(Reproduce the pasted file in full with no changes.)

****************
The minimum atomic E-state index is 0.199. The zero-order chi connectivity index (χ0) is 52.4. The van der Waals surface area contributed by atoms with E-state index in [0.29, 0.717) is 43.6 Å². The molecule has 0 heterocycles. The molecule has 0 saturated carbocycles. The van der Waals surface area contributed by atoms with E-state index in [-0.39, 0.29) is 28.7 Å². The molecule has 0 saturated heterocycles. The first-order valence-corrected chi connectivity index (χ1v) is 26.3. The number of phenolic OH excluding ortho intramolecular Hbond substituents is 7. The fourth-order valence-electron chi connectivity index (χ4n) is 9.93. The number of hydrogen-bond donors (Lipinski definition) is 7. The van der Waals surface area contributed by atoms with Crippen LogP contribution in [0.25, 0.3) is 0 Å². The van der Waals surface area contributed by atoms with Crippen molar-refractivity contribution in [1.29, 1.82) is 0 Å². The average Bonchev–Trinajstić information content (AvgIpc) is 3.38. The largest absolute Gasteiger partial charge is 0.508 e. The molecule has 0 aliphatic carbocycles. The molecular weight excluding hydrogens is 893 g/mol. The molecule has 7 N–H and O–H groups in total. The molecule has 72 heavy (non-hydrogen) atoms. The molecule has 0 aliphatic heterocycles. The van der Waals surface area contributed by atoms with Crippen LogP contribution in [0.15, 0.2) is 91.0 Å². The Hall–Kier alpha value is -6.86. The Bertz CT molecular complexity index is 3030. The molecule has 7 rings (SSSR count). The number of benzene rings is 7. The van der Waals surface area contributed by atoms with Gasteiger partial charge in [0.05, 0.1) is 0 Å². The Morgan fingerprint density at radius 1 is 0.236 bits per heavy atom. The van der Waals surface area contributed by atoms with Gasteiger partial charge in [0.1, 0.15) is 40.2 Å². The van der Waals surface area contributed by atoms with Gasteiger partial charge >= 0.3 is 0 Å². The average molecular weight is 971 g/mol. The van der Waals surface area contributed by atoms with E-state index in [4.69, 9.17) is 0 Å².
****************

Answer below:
The minimum atomic E-state index is 0.199. The zero-order chi connectivity index (χ0) is 52.4. The van der Waals surface area contributed by atoms with E-state index in [0.29, 0.717) is 43.6 Å². The molecule has 0 heterocycles. The molecule has 0 saturated carbocycles. The van der Waals surface area contributed by atoms with E-state index in [-0.39, 0.29) is 28.7 Å². The molecule has 0 saturated heterocycles. The first-order valence-corrected chi connectivity index (χ1v) is 26.3. The number of phenolic OH excluding ortho intramolecular Hbond substituents is 7. The fourth-order valence-electron chi connectivity index (χ4n) is 9.93. The number of hydrogen-bond donors (Lipinski definition) is 7. The van der Waals surface area contributed by atoms with Crippen LogP contribution in [0.25, 0.3) is 0 Å². The van der Waals surface area contributed by atoms with Crippen molar-refractivity contribution in [1.29, 1.82) is 0 Å². The average Bonchev–Trinajstić information content (AvgIpc) is 3.38. The largest absolute Gasteiger partial charge is 0.508 e. The molecule has 0 aliphatic carbocycles. The molecular weight excluding hydrogens is 893 g/mol. The molecule has 7 N–H and O–H groups in total. The molecule has 72 heavy (non-hydrogen) atoms. The molecule has 0 aliphatic heterocycles. The van der Waals surface area contributed by atoms with Crippen LogP contribution in [0.15, 0.2) is 91.0 Å². The Hall–Kier alpha value is -6.86. The Bertz CT molecular complexity index is 3030. The molecule has 7 rings (SSSR count). The number of benzene rings is 7. The van der Waals surface area contributed by atoms with Gasteiger partial charge in [0.05, 0.1) is 0 Å². The Morgan fingerprint density at radius 1 is 0.236 bits per heavy atom. The van der Waals surface area contributed by atoms with Gasteiger partial charge in [0.1, 0.15) is 40.2 Å². The van der Waals surface area contributed by atoms with Gasteiger partial charge >= 0.3 is 0 Å². The average molecular weight is 971 g/mol. The van der Waals surface area contributed by atoms with E-state index in [4.69, 9.17) is 0 Å².